|Publication number||US4192505 A|
|Application number||US 05/848,940|
|Publication date||Mar 11, 1980|
|Filing date||Nov 7, 1977|
|Priority date||Nov 7, 1977|
|Publication number||05848940, 848940, US 4192505 A, US 4192505A, US-A-4192505, US4192505 A, US4192505A|
|Inventors||Maurice L. Tabickman, Douglas E. Dempsey|
|Original Assignee||Pepsico, Inc.|
|Export Citation||BiBTeX, EndNote, RefMan|
|Patent Citations (17), Referenced by (21), Classifications (10), Legal Events (4)|
|External Links: USPTO, USPTO Assignment, Espacenet|
1. Field of the Invention
This invention is in the field of game rackets made from high modulus material such as graphite embedded in the matrix of an epoxy resin characterized by providing a smooth transition in stiffness between various portions of the racket. The lack of abrupt changes in stiffness, as are normally present in conventional rackets, for example, produces a better feel in play. The smooth transition of stiffness results in a racket of more uniform strength.
2. Description of the Prior Art
The emphasis in recent years has been the provision of tennis rackets made from metals such as aluminum or steel. Since such metal rackets are commonly formed by extrusion or drawing, the rackets must have a substantially uniform cross-section throughout. This means that for the racket to have a sufficient strength at the handle, the cross-section must be reasonably large. Yet, the large cross-section is neither needed nor desirable at other portions of the racket. The large cross-section, of course, contributes substantially to the weight which means that little, if any, weight can be added where it would do the most good, namely, to increase the mass moment of of inertia of the racket about its longitudinal axis in the stringing plane.
Numerous tennis racket designers have recognized the desirability of positioning weights in an area in which the weights would increase the roll moment of inertia, i.e., the moment of inertia about the longitudinal axis. Typical examples of such disclosures will be found in British Pat. No. 132,698 of 1919; British Pat. No. 310,556 of 1929; and Canadian Pat. No. 848,826. An adjustably positionable set of weights for a tennis racket is disclosed in U.S. Pat. No. 3,913,911.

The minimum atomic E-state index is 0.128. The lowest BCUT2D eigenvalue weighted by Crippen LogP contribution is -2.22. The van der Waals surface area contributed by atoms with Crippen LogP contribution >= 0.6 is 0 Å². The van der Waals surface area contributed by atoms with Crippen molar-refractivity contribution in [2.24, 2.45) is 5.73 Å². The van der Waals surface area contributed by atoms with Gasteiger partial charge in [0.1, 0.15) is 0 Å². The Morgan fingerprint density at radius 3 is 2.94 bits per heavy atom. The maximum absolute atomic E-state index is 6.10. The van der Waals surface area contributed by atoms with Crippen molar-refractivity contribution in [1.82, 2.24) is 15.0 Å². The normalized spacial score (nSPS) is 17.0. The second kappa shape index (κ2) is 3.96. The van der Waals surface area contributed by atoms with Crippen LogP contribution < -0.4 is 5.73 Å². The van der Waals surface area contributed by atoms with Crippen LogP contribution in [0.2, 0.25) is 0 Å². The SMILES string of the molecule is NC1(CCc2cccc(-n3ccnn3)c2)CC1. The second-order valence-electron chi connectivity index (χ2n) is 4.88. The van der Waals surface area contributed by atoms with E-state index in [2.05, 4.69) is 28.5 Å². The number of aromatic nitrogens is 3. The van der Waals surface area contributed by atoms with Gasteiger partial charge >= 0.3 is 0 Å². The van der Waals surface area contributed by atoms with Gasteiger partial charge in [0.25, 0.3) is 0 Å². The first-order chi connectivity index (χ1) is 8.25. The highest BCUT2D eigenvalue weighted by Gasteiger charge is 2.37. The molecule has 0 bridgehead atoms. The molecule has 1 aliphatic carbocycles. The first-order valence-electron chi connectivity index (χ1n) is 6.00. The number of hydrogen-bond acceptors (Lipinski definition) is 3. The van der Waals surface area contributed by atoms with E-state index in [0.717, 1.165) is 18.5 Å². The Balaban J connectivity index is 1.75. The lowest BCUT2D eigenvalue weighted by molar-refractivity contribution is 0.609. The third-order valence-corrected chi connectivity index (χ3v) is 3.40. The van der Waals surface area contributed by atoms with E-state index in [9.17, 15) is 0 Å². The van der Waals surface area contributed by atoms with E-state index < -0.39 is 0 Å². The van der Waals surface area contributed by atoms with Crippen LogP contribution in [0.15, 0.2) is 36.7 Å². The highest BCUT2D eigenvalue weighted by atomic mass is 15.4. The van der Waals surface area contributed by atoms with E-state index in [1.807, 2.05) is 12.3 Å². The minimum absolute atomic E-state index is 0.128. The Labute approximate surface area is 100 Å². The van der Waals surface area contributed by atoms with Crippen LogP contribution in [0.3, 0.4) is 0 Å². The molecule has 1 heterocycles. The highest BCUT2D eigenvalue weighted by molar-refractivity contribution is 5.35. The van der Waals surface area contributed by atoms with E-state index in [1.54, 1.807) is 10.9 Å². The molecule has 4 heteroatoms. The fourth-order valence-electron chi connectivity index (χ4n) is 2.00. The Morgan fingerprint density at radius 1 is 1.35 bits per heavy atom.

Still another means for increasing the rotational moment of inertia about the longitudinal axis of the racket is suggested in U.S. Pat. No. 3,801,099 which deals with a racket whose long axis is transverse to the axis of the racket handle.
The present invention is directed to a game racket having an improved frame of controlled stiffness and light weight. The frame consists of an integral structure including a head portion, a throat portion and a handle portion, the structure being composed entirely of high modulus fibers, such as graphite fibers, in a matrix of a synthetic resin such as an epoxy resin. The frame has a non-uniform cross-section having a maximum height at the butt or handle end of the racket. A substantial portion of the frame handle has a uniform cross-section to facilitate attaching a handle sleeve or the like. The forward part of the handle frame tapers smoothly to the neck portion and the taper is continued through the head area up to 100% but in no event less than 15%, of the longitudinal dimension of the strung area. The untapered area of the head portion has a uniform cross-section.
The head portion is provided with at least one groove along its periphery, and preferably has a groove on each face as well as the marginal peripheral edge. The grooves in the two faces provide a convenient means for attaching weights which are secured to the frame to increase the roll moment of inertia without bringing the weight or balance of the completed racket out of the normally accepted range. The dimensions of the grooves are such that the frame has a substantially constant perimeter at any point along the frame.